Apple Watch to help smartwatch shipments hit 71.5 M by 2021


Smartwatches, led by Apple Watch, are expected to ship 71.5 million units by 2021, up from 31.6 million in 2017, global market research firm IDC said on Thursday.

The Cupertino-based giant in September launched Apple Watch Series 3 with a built-in cellular to let users stay connected, make calls, receive texts and more, even if the iPhone is not nearby.

The third-generation Apple Watch is also a health and fitness companion with intelligent coaching features, water resistance 50 metres and a new barometric altimeter that measures relative elevation.

Apple Watch Series 3 (GPS + Cellular) features a full LTE cellular radio that switches seamlessly to cellular when it is away from iPhone. The watch shares the same number as iPhone so there's no need to provide an additional number to family, friends or colleagues.

According to the IDC, watches (both smart and basic) are expected to grow from 61.5 million in 2017 to 149.5 million in 2021 as more vendors — particularly fashion brands — and cellular connectivity built into smartwatches help to drive this category.

"The move from wristbands to watches introduces additional revenue opportunities for vendors and distributors as average selling prices are expected to rise," Jitesh Ubrani, Senior Research Analyst, IDC Mobile Device Trackers, said in a statement.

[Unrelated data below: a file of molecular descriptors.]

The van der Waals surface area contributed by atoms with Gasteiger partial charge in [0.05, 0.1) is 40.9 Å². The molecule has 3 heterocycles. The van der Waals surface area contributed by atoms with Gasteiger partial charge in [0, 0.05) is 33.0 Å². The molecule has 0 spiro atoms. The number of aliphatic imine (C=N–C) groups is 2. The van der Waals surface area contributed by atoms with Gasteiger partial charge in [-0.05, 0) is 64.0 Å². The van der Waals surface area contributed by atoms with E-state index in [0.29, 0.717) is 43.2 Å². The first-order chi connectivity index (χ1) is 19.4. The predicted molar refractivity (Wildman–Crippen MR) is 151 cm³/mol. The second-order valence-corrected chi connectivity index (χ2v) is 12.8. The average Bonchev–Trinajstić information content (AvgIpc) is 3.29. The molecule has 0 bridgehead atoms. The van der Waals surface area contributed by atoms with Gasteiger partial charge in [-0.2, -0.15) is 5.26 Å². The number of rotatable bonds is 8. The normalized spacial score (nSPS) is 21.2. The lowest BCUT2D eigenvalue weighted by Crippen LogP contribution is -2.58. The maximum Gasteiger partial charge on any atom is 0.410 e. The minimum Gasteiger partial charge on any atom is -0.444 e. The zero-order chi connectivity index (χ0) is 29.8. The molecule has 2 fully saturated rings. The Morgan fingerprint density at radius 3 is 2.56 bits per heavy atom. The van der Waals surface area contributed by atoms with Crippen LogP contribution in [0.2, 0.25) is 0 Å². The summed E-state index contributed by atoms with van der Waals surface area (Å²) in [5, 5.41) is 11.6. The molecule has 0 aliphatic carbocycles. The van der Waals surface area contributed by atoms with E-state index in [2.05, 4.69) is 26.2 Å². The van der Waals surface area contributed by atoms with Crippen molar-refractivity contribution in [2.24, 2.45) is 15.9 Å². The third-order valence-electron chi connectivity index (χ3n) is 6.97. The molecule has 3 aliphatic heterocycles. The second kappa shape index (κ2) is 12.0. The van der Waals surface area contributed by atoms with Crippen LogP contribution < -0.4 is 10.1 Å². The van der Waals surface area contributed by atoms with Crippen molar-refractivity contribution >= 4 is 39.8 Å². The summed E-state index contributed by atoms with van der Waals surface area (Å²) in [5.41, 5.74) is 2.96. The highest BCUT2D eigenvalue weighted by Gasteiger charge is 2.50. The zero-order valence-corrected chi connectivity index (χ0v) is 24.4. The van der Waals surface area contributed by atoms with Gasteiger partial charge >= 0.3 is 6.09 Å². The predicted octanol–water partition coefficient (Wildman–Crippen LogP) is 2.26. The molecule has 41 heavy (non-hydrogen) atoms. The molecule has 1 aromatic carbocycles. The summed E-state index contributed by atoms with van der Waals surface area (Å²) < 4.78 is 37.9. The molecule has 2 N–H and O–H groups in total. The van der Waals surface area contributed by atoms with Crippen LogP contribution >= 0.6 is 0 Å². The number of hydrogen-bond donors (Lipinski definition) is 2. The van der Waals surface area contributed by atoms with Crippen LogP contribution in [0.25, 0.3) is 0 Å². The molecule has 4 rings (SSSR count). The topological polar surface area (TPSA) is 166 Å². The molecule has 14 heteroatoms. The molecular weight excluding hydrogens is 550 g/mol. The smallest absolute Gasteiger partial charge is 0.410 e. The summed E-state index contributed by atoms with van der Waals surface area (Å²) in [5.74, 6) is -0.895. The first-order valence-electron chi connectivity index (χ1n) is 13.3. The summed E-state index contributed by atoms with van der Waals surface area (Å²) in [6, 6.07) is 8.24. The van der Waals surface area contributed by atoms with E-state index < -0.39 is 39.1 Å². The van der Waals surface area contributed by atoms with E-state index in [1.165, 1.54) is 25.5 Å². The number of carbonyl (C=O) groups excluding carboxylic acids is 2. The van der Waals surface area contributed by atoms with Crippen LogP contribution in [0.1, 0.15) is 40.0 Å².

The wearables market is expected to grow from 113.2 million shipments in 2017 to 222.3 million in 2021 with a compound annual growth rate (CAGR) of 18.4 percent, according to the "IDC Worldwide Quarterly Wearable Device Tracker".

Basic wristbands or fitness bands that are highly accessible, particularly in emerging markets, will account for the majority of device shipments in 2017 (39.8 percent). However, their share is expected to decline to 21.5 percent by 2021 as watches gain traction.

The most popular wearables have been basic wristbands like the Xiaomi "Mi Band" and Fitbit "Charge".

"However, the struggle to move beyond health and fitness persists and convincing consumers to spend more for utility that may not be immediately obvious will be a challenge. This is where fashion brands have a chance to shine," Ubrani added.


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